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New Mexico Telegram » Morning Word » Morning Word, 5-4-12

Morning Word, 5-4-12

Cinco de Mayo, one of the more bizarre holidays that many in the US celebrate, is just a day away.

The UCLA Newsroom looked at why Cinco de Mayo celebrations are so prevalent in the United States but barely a blip in Mexico (Mexican Independence Day is September 16).

“It is an American holiday, rooted in the Civil War era and commemorated today because a network of Latino groups in California known as the juntas patrióticas mejicanas (Mexican patriotic assemblies) deliberately created a public memory of it,” the story says. The story cites El Cinco de Mayo: An American Tradition by David E. Hayes-Bautista.

Columnist Gustavo Arellano, who writes the ¡Ask a Mexican! column for the OC Weekly (it also runs in the Weekly Alibi in Albuquerque), however, called it a “a grotesque caricature of culture” on NPR last year. He does not like the holiday.

Anyway, make sure to have a designated driver or call a cab if you decide to partake in the festivities tomorrow night.

On to The Word:

  • You might want to check out tonight’s New Mexico In Focus on KNME if you don’t already every week — I will be on The Line segments with my former radio co-host Sophie Martin, attorney Laura Sanchez and Capitol Report New Mexico’s Rob Nikolewski. The show airs at 7:00 on KNME.

    As for me? I’ll be doing anything possible to avoid having to watch myself on TV.

  • Though Michael Wiener, who was a topic on The Line, was not censured on Thursday, he might not be so lucky on Tuesday at the Bernalillo County Commission’s regular meeting according to the Albuquerque Journal’s Dan McKay:

    Here is McKay’s report on Thursday’s meeting.

  • Sunland Park, another topic of discussion on The Line, will try to choose a mayor Friday night. This time, perhaps, the city can do so without breaking the law. The meeting will be held in a courtyard near city hall to try to hold the large crowd expected to attend.
    A formal declaration to vacate the mayor’s seat —an action needed after indicted, former Mayor-elect Daniel Salinas was prohibited from taking office — and the appointment of a new mayor are items that will be considered, according to the agenda.

    Good luck, Sunland Park.

  • Nikolewski told me at the taping of New Mexico In Focus that he will be on hand in Las Vegas, NV for the Libertarian Party national convention this weekend. He has a preview of what to expect — including that former New Mexico Governor Gary Johnson will almost certainly be the Libertarian Party’s nominee to take on Barack Obama and Mitt Romney.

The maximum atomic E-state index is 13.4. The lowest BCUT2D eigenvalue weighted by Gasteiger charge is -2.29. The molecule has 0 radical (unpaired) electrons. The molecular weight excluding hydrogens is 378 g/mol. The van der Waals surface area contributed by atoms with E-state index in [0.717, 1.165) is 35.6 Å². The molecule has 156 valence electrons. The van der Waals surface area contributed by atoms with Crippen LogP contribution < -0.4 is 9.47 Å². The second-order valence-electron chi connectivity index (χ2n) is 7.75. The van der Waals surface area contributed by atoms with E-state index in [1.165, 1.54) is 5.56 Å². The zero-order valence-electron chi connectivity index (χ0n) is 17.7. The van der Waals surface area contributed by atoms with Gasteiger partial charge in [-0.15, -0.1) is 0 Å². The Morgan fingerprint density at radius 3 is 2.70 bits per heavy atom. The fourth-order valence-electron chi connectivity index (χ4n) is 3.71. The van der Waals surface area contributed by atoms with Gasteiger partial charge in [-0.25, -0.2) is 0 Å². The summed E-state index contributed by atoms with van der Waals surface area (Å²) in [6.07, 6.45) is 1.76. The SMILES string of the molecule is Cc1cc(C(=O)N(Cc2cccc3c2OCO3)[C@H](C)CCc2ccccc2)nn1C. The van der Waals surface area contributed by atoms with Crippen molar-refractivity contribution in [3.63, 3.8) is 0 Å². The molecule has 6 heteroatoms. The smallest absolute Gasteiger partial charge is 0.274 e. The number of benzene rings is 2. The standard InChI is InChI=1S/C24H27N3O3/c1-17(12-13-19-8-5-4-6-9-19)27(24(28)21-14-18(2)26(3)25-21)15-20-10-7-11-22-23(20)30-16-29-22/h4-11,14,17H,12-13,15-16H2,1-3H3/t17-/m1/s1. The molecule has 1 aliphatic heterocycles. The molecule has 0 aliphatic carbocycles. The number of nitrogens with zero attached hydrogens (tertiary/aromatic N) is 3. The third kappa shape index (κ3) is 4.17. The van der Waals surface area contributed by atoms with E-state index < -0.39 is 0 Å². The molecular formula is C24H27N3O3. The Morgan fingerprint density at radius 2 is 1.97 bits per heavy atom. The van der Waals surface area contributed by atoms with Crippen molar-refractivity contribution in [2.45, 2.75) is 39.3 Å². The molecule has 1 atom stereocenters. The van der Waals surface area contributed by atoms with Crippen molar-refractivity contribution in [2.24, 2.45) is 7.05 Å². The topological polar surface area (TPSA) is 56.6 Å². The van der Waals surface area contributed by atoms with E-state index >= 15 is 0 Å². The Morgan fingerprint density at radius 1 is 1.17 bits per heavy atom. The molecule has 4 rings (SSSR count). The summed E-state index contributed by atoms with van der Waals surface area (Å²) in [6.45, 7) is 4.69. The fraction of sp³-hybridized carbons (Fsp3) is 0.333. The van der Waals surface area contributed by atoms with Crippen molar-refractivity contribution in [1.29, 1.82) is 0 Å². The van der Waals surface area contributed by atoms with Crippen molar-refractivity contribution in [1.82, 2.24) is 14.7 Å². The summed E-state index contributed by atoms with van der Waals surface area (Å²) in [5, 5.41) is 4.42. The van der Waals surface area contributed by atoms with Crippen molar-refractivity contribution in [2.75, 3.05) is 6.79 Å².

• A judge has been filing time sheets that aren’t accurate just so he gets paid — but since he gets paid a yearly salary, he probably doesn’t need to file any time sheet at all. Another good piece from the Rio Grande Sun.
  • The same judge admitted willful misconduct in a separate instance. The Word mentioned this story yesterday, but this is a more complete story on what happened.
  • Gene Grant does not like those new New Mexico Tourism ads.
    Try this test. When you watch the clips, imagine the actors kayaking, hiking, sitting in restaurants, running with their arms spread, etc., just in a different state. It’s not that hard to picture because this is a by-the-book set of familiar scenes not all that different from the target road-trip markets of Colorado, Texas and Arizona. If New Mexico looks just like home, why take the trip?

  • Traffic is going to be pretty terrible at I-25 and St. Francis until November.
  • And in Las Cruces, residents are starting to grumble about a proposed gas price increase.
  • Neighbors of the Smith’s gas station on Constitution and Carlisle in Albuquerque aren’t happy with the traffic, fumes or any other number of things that the station has brought to the area. The Alibi has the story:
    The neighbors have expressed fears that allowing an already high-volume gas station to increase its pumping will exacerbate existing traffic problems. Michael Geier, the Southeast area commander for APD, says his officers try to do as much as possible to enforce traffic rules. “We’ll write citations for cutting through property, but there’s not much room on that lot,” he says. “It was a neighborhood corner gas station at that location for 30 years, and now there’s a high-volume station.”

    The fact that the station usually has some of the lower prices in town doesn’t help with the traffic.

  • And for all you Star Wars nerds (including my nephew who turns four tomorrow and, so, does not really read this website): May the Fourth be with you.

Written by

Matthew Reichbach has blogged about New Mexico politics since 2006. Matthew was a co-founder of New Mexico FBIHOP with his brother and part of the original hirings at the groundbreaking website the New Mexico Independent. Matthew has covered events such as the Democratic National Convention and Netroots Nation. In addition to politics, Matthew is an avid sports fan, especially of the Los Angeles Dodgers, and TV fan.

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